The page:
American Dad: “Vision: Impossible”
B+

American Dad: “Vision: Impossible”

B+

American Dad

"Vision: Impossible"

Season 9, Episode 9

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Episodes of American Dad rarely wrap up in such a succinct fashion as “Vision: Impossible” does, but every now and again it’s fun to see the show play around with the function of the episode-capping moral that’s so common in animated sitcoms. Family Guy often uses the twist of Peter or the rest of the Griffins hitting upon an obvious moral, and then immediately dismissing the obvious lesson, simply to be contrarian and unlikable in an on-the-nose way that garners diminishing returns. In its best years, The Simpsons was incredibly astute at hinting at a moral, or even outlining it completely, without entirely giving in to the educational feel of more juvenile programs specifically designed to teach lessons in an episode.

American Dad attempts to circumvent this problem by putting Roger at the center of “Vision: Impossible.” Even more than Stan—who has softened from his initial characterization with a hard right-wing personality—Roger is the character who simply is who he is, a selfish and narcissitic alien obsessed with role play in all forms. He’s never going to see a moral and pay attention to it. As he says when the blatant message emerges while he’s driving alone in the final third of this episode, “Lessons aren’t for me. Lessons are for schoolboys. Schoolboys are for me!” But “Vision: Impossible” grants Roger’s selfish and oblivious wish—for all of the Smiths to pay attention and listen to him more—and then allows him to ruin the family’s life and build it back again by teaching them a lesson instead of learning that he doesn’t need to be the center of attention.

Roger begins the episode trying to convince the family it’s already his birthday again so they’ll acquiesce to drinking Four Loko and swimming across a lake. Stan wants to go to the Safety Museum instead (since it has an exhibit on “Augustus Seatbelt, the inventor of the air bag”) Hayley brings home a pet raccoon, and Steve ignores Roger’s advice and vows to become a jock in order to impress a girl. So Roger embarks on his Four Loko swim alone, leaving only the guy who drowned rescuing him as a victim, then as he tries to get a red light camera to take his picture, a semi hauling bricks runs him over. When Roger awakens from his coma, finding the Smiths waiting at his bedside but uncaring and eager to the leave the hospital, he discovers that whenever he touches someone’s arm, he sees their future.

The sequence where he finally impresses upon the Smiths that he has powers is the best in the episode. Through an increasingly heightened series of comical misfortunes, everyone discovers that while the museum has ample exhibits of safety features, it contains no working safety precautions. Roger engineers a rescue mission—but tellingly still creates a scenario where Steve gets shot, only while wearing a bulletproof vest—and the family finally believes him.

At first, Roger delights in using his powers of foresight, and loves that the Smiths want to listen to his proclamations. But gradually it gets out of hand, such that none of the others want to make even the smallest, insignificant decision without Roger’s approval, for fear that it could snowball into something terrible. That crippling fear of the unknown drives Roger nuts, so he flees the house, but not before telling the Smiths that they’ll die if they leave the house, just to make sure they don’t follow him. A second car crash and a three-week coma later, Roger returns to the house with no powers and finds that the Smiths continued to unfailingly follow his final command. They live in squalor; eating the couch (which “wipes itself on the way out,” eliminating the need for more toilet paper) while Klaus lives in a bowl of his own cloudy, green filth. Roger’s directive led them to fear any and all risk, and he gets to re-teach his family how to go about life without dissecting every minute decision as though it could kill them. The world is a dangerous place, sure, but that doesn’t mean we don’t still have to live in it and be a part of it.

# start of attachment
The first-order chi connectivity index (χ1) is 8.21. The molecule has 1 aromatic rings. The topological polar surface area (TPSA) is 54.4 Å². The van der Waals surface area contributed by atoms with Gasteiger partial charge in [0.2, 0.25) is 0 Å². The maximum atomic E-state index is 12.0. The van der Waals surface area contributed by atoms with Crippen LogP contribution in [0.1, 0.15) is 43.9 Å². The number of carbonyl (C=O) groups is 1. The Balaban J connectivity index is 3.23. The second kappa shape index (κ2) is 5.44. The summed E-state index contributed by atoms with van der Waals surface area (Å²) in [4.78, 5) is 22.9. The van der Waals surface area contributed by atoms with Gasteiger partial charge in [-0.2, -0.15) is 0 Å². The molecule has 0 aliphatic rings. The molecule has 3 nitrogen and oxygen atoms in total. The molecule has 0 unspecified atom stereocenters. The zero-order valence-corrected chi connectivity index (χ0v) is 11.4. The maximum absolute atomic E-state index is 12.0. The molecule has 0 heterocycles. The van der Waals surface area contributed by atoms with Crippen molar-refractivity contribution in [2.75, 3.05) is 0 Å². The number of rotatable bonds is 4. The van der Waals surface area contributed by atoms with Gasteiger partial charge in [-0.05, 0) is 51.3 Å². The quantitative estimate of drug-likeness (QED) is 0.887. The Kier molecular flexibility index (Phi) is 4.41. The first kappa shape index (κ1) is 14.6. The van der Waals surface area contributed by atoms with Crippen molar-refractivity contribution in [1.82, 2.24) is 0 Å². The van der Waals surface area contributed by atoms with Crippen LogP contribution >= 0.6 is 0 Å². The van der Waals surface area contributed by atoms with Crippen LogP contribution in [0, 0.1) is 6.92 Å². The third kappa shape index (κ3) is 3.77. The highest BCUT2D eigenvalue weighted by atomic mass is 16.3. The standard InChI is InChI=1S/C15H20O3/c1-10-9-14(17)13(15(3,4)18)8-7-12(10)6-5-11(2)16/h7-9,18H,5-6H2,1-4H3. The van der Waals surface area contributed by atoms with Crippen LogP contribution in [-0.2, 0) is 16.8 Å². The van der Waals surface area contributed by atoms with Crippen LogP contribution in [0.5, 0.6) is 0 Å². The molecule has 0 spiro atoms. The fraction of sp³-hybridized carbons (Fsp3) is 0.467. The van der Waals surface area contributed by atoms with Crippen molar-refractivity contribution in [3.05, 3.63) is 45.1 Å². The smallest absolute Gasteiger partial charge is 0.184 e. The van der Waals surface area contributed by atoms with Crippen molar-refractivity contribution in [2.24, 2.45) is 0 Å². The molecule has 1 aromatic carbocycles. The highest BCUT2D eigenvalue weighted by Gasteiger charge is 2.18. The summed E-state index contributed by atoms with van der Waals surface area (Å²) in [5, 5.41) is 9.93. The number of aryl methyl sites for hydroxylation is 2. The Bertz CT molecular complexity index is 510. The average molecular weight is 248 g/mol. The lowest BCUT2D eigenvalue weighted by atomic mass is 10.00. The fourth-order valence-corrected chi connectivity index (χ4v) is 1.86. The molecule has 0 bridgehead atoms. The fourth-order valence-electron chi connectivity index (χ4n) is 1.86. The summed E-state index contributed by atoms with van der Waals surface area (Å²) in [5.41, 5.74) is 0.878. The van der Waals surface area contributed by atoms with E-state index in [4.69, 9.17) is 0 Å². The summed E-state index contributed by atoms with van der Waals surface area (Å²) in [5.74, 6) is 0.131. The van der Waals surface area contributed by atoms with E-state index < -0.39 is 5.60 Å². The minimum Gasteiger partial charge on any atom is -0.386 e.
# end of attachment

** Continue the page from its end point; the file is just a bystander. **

The return of Hayley’s pet raccoon Cuddles is a nice bit of plot dovetailing, tied into Steve never using his RowFlex or giant cartons of protein powder. And through that struggle (including one final vision, which seemed out of place but can be overlooked given the giant, ’roided-out raccoon), Roger helps save the day by getting the Smiths to accept that risking the unknown is a part of life. Everything ties up nicely in a little bow, even down to the final surreal joke of Roger slapping Steve with a severed arm. Like I said, rarely do episodes of American Dad tie up so neatly, but it’s nice sometimes when it does. Simple comedy isn’t the most impressive thing to watch, but it’s a lot harder to accomplish than wild, flailing sitcom episodes that don’t adhere to a recognizable structure.

Stray observations:

  • “How useless is that Costco pack of five hammers now?” There are so many things items from Costco that deserve this line upon a first use years after purchase.
  • I saw We Bought A Zoo on a plane once, and I didn’t think it was nearly memorable enough to merit getting the boost from a denigrating reference here. Movies as middling and thoughtless as that one don’t deserve the recognition of mockery. They just deserve to be forgotten.
Filed Under: TV, American Dad

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